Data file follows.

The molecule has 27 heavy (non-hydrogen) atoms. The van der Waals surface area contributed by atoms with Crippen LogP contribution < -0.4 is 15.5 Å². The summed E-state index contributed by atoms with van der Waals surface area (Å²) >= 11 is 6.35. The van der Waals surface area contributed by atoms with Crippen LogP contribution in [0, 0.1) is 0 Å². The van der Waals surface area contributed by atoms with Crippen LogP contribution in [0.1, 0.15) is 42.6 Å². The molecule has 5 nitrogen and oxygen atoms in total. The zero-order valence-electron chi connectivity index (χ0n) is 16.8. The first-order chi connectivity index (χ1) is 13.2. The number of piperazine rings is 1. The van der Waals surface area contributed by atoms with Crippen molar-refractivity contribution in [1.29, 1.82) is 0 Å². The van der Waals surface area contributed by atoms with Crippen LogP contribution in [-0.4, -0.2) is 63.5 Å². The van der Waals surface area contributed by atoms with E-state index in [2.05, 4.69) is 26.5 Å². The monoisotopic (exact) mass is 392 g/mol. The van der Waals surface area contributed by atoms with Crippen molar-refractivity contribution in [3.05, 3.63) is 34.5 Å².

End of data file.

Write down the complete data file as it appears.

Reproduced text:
The molecule has 27 heavy (non-hydrogen) atoms. The van der Waals surface area contributed by atoms with Crippen LogP contribution < -0.4 is 15.5 Å². The summed E-state index contributed by atoms with van der Waals surface area (Å²) >= 11 is 6.35. The van der Waals surface area contributed by atoms with Crippen LogP contribution in [0, 0.1) is 0 Å². The van der Waals surface area contributed by atoms with Crippen LogP contribution in [0.1, 0.15) is 42.6 Å². The molecule has 5 nitrogen and oxygen atoms in total. The zero-order valence-electron chi connectivity index (χ0n) is 16.8. The first-order chi connectivity index (χ1) is 13.2. The number of piperazine rings is 1. The van der Waals surface area contributed by atoms with Crippen molar-refractivity contribution in [1.29, 1.82) is 0 Å². The van der Waals surface area contributed by atoms with Crippen LogP contribution in [-0.4, -0.2) is 63.5 Å². The van der Waals surface area contributed by atoms with E-state index in [2.05, 4.69) is 26.5 Å². The monoisotopic (exact) mass is 392 g/mol. The van der Waals surface area contributed by atoms with Crippen molar-refractivity contribution in [3.05, 3.63) is 34.5 Å².